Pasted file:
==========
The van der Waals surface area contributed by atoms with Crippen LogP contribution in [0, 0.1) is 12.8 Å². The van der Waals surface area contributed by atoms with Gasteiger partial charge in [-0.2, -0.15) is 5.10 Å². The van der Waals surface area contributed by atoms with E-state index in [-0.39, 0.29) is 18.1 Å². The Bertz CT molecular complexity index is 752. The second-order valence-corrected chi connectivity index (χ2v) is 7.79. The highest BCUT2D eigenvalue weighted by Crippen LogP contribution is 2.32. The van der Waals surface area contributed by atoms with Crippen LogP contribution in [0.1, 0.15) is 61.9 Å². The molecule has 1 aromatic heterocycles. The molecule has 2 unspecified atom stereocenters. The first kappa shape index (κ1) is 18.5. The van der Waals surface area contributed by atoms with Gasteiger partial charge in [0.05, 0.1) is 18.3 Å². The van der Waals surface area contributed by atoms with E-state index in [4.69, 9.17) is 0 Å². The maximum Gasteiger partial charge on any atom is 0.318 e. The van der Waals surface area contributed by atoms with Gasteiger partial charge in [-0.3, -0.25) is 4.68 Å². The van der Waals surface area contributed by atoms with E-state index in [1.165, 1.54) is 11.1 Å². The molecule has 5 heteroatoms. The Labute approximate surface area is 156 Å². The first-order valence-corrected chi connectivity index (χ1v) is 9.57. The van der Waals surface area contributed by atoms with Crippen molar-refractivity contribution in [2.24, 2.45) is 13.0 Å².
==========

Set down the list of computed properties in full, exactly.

The van der Waals surface area contributed by atoms with Crippen LogP contribution in [0, 0.1) is 12.8 Å². The van der Waals surface area contributed by atoms with Gasteiger partial charge in [-0.2, -0.15) is 5.10 Å². The van der Waals surface area contributed by atoms with E-state index in [-0.39, 0.29) is 18.1 Å². The Bertz CT molecular complexity index is 752. The second-order valence-corrected chi connectivity index (χ2v) is 7.79. The highest BCUT2D eigenvalue weighted by Crippen LogP contribution is 2.32. The van der Waals surface area contributed by atoms with Crippen LogP contribution in [0.1, 0.15) is 61.9 Å². The molecule has 1 aromatic heterocycles. The molecule has 2 unspecified atom stereocenters. The first kappa shape index (κ1) is 18.5. The van der Waals surface area contributed by atoms with Gasteiger partial charge in [0.05, 0.1) is 18.3 Å². The van der Waals surface area contributed by atoms with E-state index in [4.69, 9.17) is 0 Å². The maximum Gasteiger partial charge on any atom is 0.318 e. The van der Waals surface area contributed by atoms with Gasteiger partial charge in [-0.3, -0.25) is 4.68 Å². The van der Waals surface area contributed by atoms with E-state index in [1.165, 1.54) is 11.1 Å². The molecule has 5 heteroatoms. The Labute approximate surface area is 156 Å². The first-order valence-corrected chi connectivity index (χ1v) is 9.57. The van der Waals surface area contributed by atoms with Crippen molar-refractivity contribution in [2.24, 2.45) is 13.0 Å².